Subjects: Jurisdiction -- Washington; Muckleshoot Gaming Commission (Wash.) -- Employees; Jurisdiction -- Muckleshoot Indian Tribe of the Muckleshoot Reservation, Washington; Non-members of a tribe.

*Synopsis: The question here is whether a state court has jurisdiction over a claim arising out of the employment of a non Indian employee of the Muckleshoot Gaming Commission. Because the tribe exercised its sovereign authority over its relationship with its employees, state courts have no jurisdiction over this matter, and the trial court properly granted summary judgment to the defendants. The Gaming Commission grievance procedure is set forth in its personnel manual. Rodriquez believed he had been wrongly treated by Wong, and pursuant to the procedure in the manual, he filed a formal grievance alleging several instances of misconduct. The Commission's Grievance Committee held a hearing and issued a written report in which it found some, but not all, of Rodriquez's allegations had merit. The Committee referred the matter "to the Tribal Council for its review and action." The Tribal Council "decided to retain a Management Consultant to help resolve these difficulties."

*Holding: The Court of Appeals, Ellington, J., held that: (1) state lacked subject matter jurisdiction over action arising out of consensual employment relationship with Indian tribe; (2) state jurisdiction over action arising out of employment relationship with Indian tribe would impermissibly affect tribe's political integrity; and (3) state lacked concurrent jurisdiction with Indian tribe. Affirmed.

In re Liliana S.
115 Cal.App.4th 585, Docket No. D042428.
Court of Appeals, Fourth District, Division 1, California, Jan. 9, 2004

Subjects: Parent and child (Law); Trials (Custody of children) -- California; Indian children -- Legal status, laws, etc.; Child welfare; United States. Indian Child Welfare Act of 1978; Agua Caliente Band of Cahuilla Indians of the Agua Caliente Indian Reservation, California.

*Synopsis: County department of health and human services petitioned to have two children of Indian ancestry placed in foster care. The Superior Court, San Diego County, Nos. NJ12496A/B, Harry M. Elias, J., ordered the children placed with their paternal grandmother. Indian tribe appealed.

*Holding: The Court of Appeal, O'Rourke, J., held that Indian tribe waived issue of children's placement with paternal grandmother, who was not Indian, but was employed by tribe and lived close to reservation. Affirmed.

Pourier v. South Dakota Dept. Revenue
674 N.W.2d 314, Docket No. 22221
Superme Court of SD, Jan. 7, 2004

Subjects: Motor fuels -- Taxation -- South Dakota; Oglala Sioux Tribe of the Pine Ridge Reservation, South Dakota; South Dakota. Dept. of Revenue; Muddy Creek Oil and Gas; Tax refunds -- South Dakota.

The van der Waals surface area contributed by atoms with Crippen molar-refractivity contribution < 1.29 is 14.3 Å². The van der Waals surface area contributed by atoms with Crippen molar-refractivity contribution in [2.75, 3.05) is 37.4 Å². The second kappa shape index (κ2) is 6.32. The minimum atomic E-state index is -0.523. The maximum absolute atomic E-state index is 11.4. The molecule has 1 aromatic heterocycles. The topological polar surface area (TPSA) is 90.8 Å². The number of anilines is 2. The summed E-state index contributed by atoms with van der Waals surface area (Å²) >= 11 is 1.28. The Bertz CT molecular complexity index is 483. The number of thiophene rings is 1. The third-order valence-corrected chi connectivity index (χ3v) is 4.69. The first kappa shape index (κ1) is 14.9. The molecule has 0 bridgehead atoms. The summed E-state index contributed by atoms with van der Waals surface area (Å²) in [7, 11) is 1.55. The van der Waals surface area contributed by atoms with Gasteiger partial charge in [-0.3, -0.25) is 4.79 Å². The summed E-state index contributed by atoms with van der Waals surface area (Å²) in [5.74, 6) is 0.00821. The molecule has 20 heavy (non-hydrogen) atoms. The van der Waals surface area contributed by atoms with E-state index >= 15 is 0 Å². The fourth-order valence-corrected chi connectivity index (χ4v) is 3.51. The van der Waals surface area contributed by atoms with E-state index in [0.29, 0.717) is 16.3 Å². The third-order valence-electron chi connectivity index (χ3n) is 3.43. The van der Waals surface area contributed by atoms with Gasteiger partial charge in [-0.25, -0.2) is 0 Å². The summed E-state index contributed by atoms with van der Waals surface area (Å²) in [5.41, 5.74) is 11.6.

*Synopsis: Gas corporation and its sole shareholder, an enrolled member of an Indian tribe, brought action against state Department of Revenue to protest state motor fuel tax imposed on corporation. The Circuit Court, Sixth Judicial Circuit, Hughes County, Steven L. Zinter, J., affirmed the Department's decision. Corporation and shareholder appealed. The Supreme Court, 2003 SD 21, 658 N.W.2d 395, reversed and remanded.

*Holding: On grant of application for rehearing, the Supreme Court, Konenkamp, J., held that: Fifteen-month limitations period imposed by motor fuel taxation scheme applied to claims for refund of motor fuel tax. Reversed and remanded as modified.

Related News Stories: Supreme Court Limits Fuel-tax Refunds (Rapid City Journal) 01/09
http://www.rapidcityjournal.com/articles/2004/01/09/news/local/news04.txt

Francis v. Dana-Cummings v. Pleasant Point Passamaquoddy Housing Authority
840 A.2d 708, Docket No. WAS-03-158
Supreme Judicial Court of Maine, Jan. 6, 2004

Subjects: Maine. Civil Rights Act; Trials (Trespass); Trials (Eviction); Jurisdiction -- Maine; Jurisdiction -- Tribal courts; Passamaquoddy Tribe of Maine; Pleasant Point Passamaquoddy Housing Authority (Me.).

*Synopsis: Alleged owner of private residence on Indian tribe's reservation brought claims against executive director of reservation's housing authority for violation of Maine Civil Rights Act, trespass, and illegal eviction, and executive director filed third-party complaint against the authority. The Superior Court, Washington County, Mead, J., granted authority's motion to dismiss the third-party complaint and sua sponte dismissed the underlying complaint based on failure to state a claim and lack of subject matter jurisdiction. Alleged owner appealed.

*Holding: The Supreme Judicial Court, Rudman, J., held that whether the action involved an internal tribal matter, so that state courts lacked subject matter jurisdiction, could not be resolved at motion to dismiss phase. Vacated and remanded.